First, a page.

Payday loan TV ads targeting children should be banned, MPs told

Wonga: consumer groups claim payday loan firms target children in TV ads
Wonga: consumer groups claim payday loan firms target children in TV ads

Payday loan brands including Wonga have been accused of using TV ads to groom children to become the borrowers of the future, according to Money Saving Expert founder and financial services expert Martin Lewis.

Lewis, who joined a number of consumer groups, regulators and payday loan companies giving evidence in front of MPs at a Business Select Committee yesterday, has called for the offending ads to be banned.

Lewis argued that a lack of stringent advertising regulations meant that children were being targeted by commercials during children’s programmes that used catchy jingles and "cute puppets" to appeal to the age group.

He said: "The payday loan industry insists it is not targeting children, but our research shows that kids are being 'dazzled' by catchy tunes, animation and cute puppets.

"That's why I'm calling on the Government and FCA (Financial Conduct Authority) to intervene to restrict the nature of the ads and impose an outright ban on them appearing on kids' TV."

The MoneySavingExpert founder also revealed research showing that more than one-in-three adults with children aged under ten had heard their kids repeat payday loan slogans from ads. The research, which polled 3,000 consumers, also showed that 70 per cent of under-16s have seen payday loan ads.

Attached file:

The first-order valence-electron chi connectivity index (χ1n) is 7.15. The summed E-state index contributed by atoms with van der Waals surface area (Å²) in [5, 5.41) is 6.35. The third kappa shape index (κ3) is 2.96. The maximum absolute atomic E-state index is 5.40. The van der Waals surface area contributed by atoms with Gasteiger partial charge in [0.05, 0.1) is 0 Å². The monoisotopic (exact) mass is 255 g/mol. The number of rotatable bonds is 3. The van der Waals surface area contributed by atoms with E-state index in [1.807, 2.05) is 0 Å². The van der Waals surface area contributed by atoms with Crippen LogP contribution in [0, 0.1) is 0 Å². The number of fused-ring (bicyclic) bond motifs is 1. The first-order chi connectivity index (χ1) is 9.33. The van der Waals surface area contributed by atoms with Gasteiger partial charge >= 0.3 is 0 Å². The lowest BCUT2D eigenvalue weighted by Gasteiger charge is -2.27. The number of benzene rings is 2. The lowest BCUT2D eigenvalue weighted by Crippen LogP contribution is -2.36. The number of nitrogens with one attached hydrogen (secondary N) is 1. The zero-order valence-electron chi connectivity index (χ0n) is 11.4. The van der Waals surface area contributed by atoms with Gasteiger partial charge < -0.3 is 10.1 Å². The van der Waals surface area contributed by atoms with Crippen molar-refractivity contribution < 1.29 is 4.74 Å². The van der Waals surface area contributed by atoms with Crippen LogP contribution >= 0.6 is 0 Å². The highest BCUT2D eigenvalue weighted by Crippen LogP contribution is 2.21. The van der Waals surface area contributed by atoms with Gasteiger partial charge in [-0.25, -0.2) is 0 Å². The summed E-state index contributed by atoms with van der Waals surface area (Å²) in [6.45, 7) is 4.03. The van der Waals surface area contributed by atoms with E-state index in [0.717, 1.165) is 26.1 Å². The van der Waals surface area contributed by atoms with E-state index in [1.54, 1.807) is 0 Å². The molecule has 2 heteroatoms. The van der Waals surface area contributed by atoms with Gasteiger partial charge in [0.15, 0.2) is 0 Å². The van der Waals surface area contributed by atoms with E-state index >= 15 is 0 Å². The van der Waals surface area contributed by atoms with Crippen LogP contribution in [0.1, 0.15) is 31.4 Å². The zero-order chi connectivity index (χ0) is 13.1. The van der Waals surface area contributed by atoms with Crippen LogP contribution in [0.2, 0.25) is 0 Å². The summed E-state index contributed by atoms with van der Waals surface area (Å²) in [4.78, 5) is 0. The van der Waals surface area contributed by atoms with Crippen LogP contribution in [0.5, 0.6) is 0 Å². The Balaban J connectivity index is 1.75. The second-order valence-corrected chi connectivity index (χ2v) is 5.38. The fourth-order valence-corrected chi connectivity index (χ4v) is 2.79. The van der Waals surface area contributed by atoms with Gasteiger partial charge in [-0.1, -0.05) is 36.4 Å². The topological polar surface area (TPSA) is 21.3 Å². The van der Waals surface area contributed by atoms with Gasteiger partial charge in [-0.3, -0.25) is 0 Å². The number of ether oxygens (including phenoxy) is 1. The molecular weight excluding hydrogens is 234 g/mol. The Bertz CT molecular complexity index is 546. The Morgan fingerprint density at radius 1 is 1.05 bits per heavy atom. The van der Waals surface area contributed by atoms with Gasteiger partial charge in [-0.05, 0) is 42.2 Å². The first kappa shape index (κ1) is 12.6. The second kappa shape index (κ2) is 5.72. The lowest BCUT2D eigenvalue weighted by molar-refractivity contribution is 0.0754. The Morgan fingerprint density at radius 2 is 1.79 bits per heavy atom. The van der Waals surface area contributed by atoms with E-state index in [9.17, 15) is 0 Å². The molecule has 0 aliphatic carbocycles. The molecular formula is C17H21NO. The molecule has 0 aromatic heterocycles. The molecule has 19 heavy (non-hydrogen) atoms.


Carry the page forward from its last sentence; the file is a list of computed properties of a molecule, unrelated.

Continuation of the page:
Yesterday’s select committee hearing was also attended by representatives of payday firms including Wonga, Mr Lender and Quick Quid, who were subject to a high volume of opprobrium.

Paul Blomfield, a Labour MP, said: "Some of the gloss that they have been trying to put on themselves rubbed off today very badly."

Gillian Guy, the chief executive of Citizen Advice, added: "I think we need to look at a whole raft of things on advertising, to analyse what market segment the companies are targeting.

"Because we hear that they're not targeting the people we're talking about, and yet the ads are on daytime television. They use cartoons, at times when people we see with multiple debts might be at home because they're unemployed."

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